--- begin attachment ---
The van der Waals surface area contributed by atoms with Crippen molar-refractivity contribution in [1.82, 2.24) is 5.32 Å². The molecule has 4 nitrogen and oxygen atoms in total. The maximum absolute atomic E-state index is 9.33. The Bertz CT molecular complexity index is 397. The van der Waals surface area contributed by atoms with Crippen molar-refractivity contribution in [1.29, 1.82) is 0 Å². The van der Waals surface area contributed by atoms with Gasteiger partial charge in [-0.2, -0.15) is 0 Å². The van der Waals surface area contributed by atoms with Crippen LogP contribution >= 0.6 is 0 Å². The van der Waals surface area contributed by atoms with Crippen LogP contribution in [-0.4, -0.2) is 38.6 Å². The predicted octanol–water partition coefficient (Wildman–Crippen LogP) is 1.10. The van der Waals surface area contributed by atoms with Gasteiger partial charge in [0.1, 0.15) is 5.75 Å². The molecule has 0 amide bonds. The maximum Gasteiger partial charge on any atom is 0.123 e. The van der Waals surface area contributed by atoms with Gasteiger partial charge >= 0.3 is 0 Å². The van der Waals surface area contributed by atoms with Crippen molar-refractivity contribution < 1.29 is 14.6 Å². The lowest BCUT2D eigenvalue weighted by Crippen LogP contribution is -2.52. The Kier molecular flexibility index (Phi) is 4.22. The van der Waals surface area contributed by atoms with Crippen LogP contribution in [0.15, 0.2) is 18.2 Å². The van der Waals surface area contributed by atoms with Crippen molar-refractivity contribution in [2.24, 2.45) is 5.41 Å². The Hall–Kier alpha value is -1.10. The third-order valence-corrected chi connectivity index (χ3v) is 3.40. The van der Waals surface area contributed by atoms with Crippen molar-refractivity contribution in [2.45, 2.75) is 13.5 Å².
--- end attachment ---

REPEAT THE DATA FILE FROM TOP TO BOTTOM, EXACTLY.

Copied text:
The van der Waals surface area contributed by atoms with Crippen molar-refractivity contribution in [1.82, 2.24) is 5.32 Å². The molecule has 4 nitrogen and oxygen atoms in total. The maximum absolute atomic E-state index is 9.33. The Bertz CT molecular complexity index is 397. The van der Waals surface area contributed by atoms with Crippen molar-refractivity contribution in [1.29, 1.82) is 0 Å². The van der Waals surface area contributed by atoms with Gasteiger partial charge in [-0.2, -0.15) is 0 Å². The van der Waals surface area contributed by atoms with Crippen LogP contribution >= 0.6 is 0 Å². The van der Waals surface area contributed by atoms with Crippen LogP contribution in [-0.4, -0.2) is 38.6 Å². The predicted octanol–water partition coefficient (Wildman–Crippen LogP) is 1.10. The van der Waals surface area contributed by atoms with Gasteiger partial charge in [0.1, 0.15) is 5.75 Å². The molecule has 0 amide bonds. The maximum Gasteiger partial charge on any atom is 0.123 e. The van der Waals surface area contributed by atoms with Gasteiger partial charge >= 0.3 is 0 Å². The van der Waals surface area contributed by atoms with Crippen molar-refractivity contribution < 1.29 is 14.6 Å². The lowest BCUT2D eigenvalue weighted by Crippen LogP contribution is -2.52. The Kier molecular flexibility index (Phi) is 4.22. The van der Waals surface area contributed by atoms with Crippen LogP contribution in [0.15, 0.2) is 18.2 Å². The van der Waals surface area contributed by atoms with Crippen molar-refractivity contribution in [2.24, 2.45) is 5.41 Å². The Hall–Kier alpha value is -1.10. The third-order valence-corrected chi connectivity index (χ3v) is 3.40. The van der Waals surface area contributed by atoms with Crippen molar-refractivity contribution in [2.45, 2.75) is 13.5 Å².